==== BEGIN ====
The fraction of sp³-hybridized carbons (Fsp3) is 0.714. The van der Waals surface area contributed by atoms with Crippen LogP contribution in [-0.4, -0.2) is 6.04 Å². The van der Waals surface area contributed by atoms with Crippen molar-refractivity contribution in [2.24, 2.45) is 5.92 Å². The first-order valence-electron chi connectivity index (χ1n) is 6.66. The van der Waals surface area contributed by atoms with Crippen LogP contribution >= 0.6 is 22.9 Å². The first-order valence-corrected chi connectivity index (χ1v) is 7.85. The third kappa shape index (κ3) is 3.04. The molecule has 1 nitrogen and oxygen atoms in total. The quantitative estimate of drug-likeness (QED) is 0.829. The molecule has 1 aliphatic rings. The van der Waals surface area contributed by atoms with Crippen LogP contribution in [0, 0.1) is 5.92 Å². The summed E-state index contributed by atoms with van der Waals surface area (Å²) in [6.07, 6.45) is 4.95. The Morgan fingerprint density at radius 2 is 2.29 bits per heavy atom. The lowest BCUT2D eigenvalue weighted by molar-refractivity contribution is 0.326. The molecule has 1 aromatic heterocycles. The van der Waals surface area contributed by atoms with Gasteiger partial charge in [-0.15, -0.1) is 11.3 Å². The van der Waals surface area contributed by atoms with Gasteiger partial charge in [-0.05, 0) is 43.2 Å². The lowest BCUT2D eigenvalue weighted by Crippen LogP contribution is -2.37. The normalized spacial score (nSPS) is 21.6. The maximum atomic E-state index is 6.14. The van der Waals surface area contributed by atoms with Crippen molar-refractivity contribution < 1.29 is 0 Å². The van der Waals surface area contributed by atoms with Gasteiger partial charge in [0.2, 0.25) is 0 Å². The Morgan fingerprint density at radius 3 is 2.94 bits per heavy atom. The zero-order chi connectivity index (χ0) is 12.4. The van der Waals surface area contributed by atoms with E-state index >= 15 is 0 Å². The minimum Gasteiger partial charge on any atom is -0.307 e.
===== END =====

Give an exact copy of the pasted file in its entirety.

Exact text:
The fraction of sp³-hybridized carbons (Fsp3) is 0.714. The van der Waals surface area contributed by atoms with Crippen LogP contribution in [-0.4, -0.2) is 6.04 Å². The van der Waals surface area contributed by atoms with Crippen molar-refractivity contribution in [2.24, 2.45) is 5.92 Å². The first-order valence-electron chi connectivity index (χ1n) is 6.66. The van der Waals surface area contributed by atoms with Crippen LogP contribution >= 0.6 is 22.9 Å². The first-order valence-corrected chi connectivity index (χ1v) is 7.85. The third kappa shape index (κ3) is 3.04. The molecule has 1 nitrogen and oxygen atoms in total. The quantitative estimate of drug-likeness (QED) is 0.829. The molecule has 1 aliphatic rings. The van der Waals surface area contributed by atoms with Crippen LogP contribution in [0, 0.1) is 5.92 Å². The summed E-state index contributed by atoms with van der Waals surface area (Å²) in [6.07, 6.45) is 4.95. The Morgan fingerprint density at radius 2 is 2.29 bits per heavy atom. The lowest BCUT2D eigenvalue weighted by molar-refractivity contribution is 0.326. The molecule has 1 aromatic heterocycles. The van der Waals surface area contributed by atoms with Gasteiger partial charge in [-0.15, -0.1) is 11.3 Å². The van der Waals surface area contributed by atoms with Gasteiger partial charge in [-0.05, 0) is 43.2 Å². The lowest BCUT2D eigenvalue weighted by Crippen LogP contribution is -2.37. The normalized spacial score (nSPS) is 21.6. The maximum atomic E-state index is 6.14. The van der Waals surface area contributed by atoms with Crippen molar-refractivity contribution < 1.29 is 0 Å². The van der Waals surface area contributed by atoms with Gasteiger partial charge in [0.2, 0.25) is 0 Å². The Morgan fingerprint density at radius 3 is 2.94 bits per heavy atom. The zero-order chi connectivity index (χ0) is 12.4. The van der Waals surface area contributed by atoms with E-state index >= 15 is 0 Å². The minimum Gasteiger partial charge on any atom is -0.307 e.